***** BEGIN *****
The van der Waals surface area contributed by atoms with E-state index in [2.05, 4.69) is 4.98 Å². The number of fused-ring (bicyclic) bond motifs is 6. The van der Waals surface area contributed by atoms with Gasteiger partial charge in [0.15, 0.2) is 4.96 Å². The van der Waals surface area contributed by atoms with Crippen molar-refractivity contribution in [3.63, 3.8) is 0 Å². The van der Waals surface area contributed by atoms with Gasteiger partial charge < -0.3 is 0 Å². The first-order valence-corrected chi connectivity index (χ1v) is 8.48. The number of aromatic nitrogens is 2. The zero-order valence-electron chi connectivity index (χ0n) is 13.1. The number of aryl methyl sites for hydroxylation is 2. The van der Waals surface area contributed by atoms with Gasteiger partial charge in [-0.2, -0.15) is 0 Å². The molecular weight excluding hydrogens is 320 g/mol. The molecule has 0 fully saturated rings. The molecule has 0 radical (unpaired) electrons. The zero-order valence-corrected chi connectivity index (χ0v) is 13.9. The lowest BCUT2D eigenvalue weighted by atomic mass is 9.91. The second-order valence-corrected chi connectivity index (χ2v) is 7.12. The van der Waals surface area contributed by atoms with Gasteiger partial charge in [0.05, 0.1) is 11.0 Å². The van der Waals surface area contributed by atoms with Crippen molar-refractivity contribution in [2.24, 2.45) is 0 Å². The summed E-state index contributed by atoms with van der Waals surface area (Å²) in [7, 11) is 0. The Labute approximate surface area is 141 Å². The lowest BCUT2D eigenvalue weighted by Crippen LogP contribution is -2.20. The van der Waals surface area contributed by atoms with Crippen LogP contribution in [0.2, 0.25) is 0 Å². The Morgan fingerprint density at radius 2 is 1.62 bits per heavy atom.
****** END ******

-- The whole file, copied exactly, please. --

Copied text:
The van der Waals surface area contributed by atoms with E-state index in [2.05, 4.69) is 4.98 Å². The number of fused-ring (bicyclic) bond motifs is 6. The van der Waals surface area contributed by atoms with Gasteiger partial charge in [0.15, 0.2) is 4.96 Å². The van der Waals surface area contributed by atoms with Crippen molar-refractivity contribution in [3.63, 3.8) is 0 Å². The van der Waals surface area contributed by atoms with Gasteiger partial charge < -0.3 is 0 Å². The first-order valence-corrected chi connectivity index (χ1v) is 8.48. The number of aromatic nitrogens is 2. The zero-order valence-electron chi connectivity index (χ0n) is 13.1. The number of aryl methyl sites for hydroxylation is 2. The van der Waals surface area contributed by atoms with Gasteiger partial charge in [-0.2, -0.15) is 0 Å². The molecular weight excluding hydrogens is 320 g/mol. The molecule has 0 fully saturated rings. The molecule has 0 radical (unpaired) electrons. The zero-order valence-corrected chi connectivity index (χ0v) is 13.9. The lowest BCUT2D eigenvalue weighted by atomic mass is 9.91. The second-order valence-corrected chi connectivity index (χ2v) is 7.12. The van der Waals surface area contributed by atoms with Gasteiger partial charge in [0.05, 0.1) is 11.0 Å². The van der Waals surface area contributed by atoms with Crippen molar-refractivity contribution in [2.24, 2.45) is 0 Å². The summed E-state index contributed by atoms with van der Waals surface area (Å²) in [7, 11) is 0. The Labute approximate surface area is 141 Å². The lowest BCUT2D eigenvalue weighted by Crippen LogP contribution is -2.20. The van der Waals surface area contributed by atoms with Crippen LogP contribution in [0.2, 0.25) is 0 Å². The Morgan fingerprint density at radius 2 is 1.62 bits per heavy atom.